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Super-Massive Black Holes (SMBH) are hard to explain. These gargantuan singularities are thought to be at the center of every large galaxy (our Milky Way has one) but their presence there sometimes defies easy explanation. As far as we know, black holes form when giant stars collapse. But that explanation doesn’t fit all the evidence.
The stellar-collapse theory does a good job of explaining most black holes. In that theory, a star at least five times more massive than our Sun begins to run out of fuel near the end of its life. Since the outward pressure of a star’s nuclear fusion is what supports it against the inward gravity from its own mass, something has to give when the fuel runs out.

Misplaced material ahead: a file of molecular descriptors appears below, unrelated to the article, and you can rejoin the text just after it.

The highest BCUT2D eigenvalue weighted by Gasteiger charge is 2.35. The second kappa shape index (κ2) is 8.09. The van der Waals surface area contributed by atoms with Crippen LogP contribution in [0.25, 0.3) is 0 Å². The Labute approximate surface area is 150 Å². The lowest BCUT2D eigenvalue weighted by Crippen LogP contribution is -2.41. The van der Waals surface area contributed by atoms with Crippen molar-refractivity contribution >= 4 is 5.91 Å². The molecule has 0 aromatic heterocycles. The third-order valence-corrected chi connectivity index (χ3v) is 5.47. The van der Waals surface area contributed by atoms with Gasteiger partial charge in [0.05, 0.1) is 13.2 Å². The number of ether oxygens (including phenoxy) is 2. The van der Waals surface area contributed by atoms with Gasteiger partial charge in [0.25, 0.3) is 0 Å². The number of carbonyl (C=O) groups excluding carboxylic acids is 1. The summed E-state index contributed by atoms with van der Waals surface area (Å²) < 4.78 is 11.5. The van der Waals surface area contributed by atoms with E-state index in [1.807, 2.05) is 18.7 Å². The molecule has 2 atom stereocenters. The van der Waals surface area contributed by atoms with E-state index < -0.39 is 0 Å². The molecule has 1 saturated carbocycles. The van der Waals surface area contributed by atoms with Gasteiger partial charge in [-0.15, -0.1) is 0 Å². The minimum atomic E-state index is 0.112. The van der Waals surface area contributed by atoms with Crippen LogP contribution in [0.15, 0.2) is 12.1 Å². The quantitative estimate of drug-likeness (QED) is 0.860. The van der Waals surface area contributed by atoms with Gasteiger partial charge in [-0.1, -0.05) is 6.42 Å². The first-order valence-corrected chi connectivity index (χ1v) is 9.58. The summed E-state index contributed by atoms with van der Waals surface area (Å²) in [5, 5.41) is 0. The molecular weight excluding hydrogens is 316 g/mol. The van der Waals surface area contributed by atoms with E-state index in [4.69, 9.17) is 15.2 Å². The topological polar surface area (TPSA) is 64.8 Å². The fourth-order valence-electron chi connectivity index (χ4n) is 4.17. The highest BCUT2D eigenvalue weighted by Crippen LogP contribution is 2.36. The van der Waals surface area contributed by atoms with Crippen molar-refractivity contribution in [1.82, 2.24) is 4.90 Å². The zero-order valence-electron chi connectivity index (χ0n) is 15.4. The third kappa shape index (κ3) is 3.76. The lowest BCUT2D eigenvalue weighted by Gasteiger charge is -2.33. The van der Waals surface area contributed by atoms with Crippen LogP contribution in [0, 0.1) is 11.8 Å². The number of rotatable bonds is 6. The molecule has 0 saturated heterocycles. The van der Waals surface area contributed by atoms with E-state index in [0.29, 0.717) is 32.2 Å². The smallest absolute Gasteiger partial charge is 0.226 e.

Star - Explosion - Hole - Astrophysicists - SMBHs
The star undergoes a hypernova explosion, then collapses in on itself. What’s left is a black hole. Astrophysicists think that SMBHs start out this way, and grow into their enormous sizes by essentially ‘feeding’ on other matter. They swell in size, and sit in the center of their gravity kind of like a spider fattening up in the middle of its web.
The problem with that explanation is that it takes a long time to happen.
Universe - Scientists - SMBHs - March - Year
Out there in the Universe, scientists have observed SMBHs that are ancient. In March of this year a group of astronomers announced the discovery of 83 SMBHs that are so ancient they defied our understanding. In 2017 astronomers discovered an 800 million solar mass black hole that was fully formed only 690 million years after the Big Bang. They came into existence in the earlier days of the Universe, before there was time to grow into their super-massive forms.
Many of these SMBHs are billions of times more massive than the Sun. They’re at such high red-shifts, that they must have been formed in the first...
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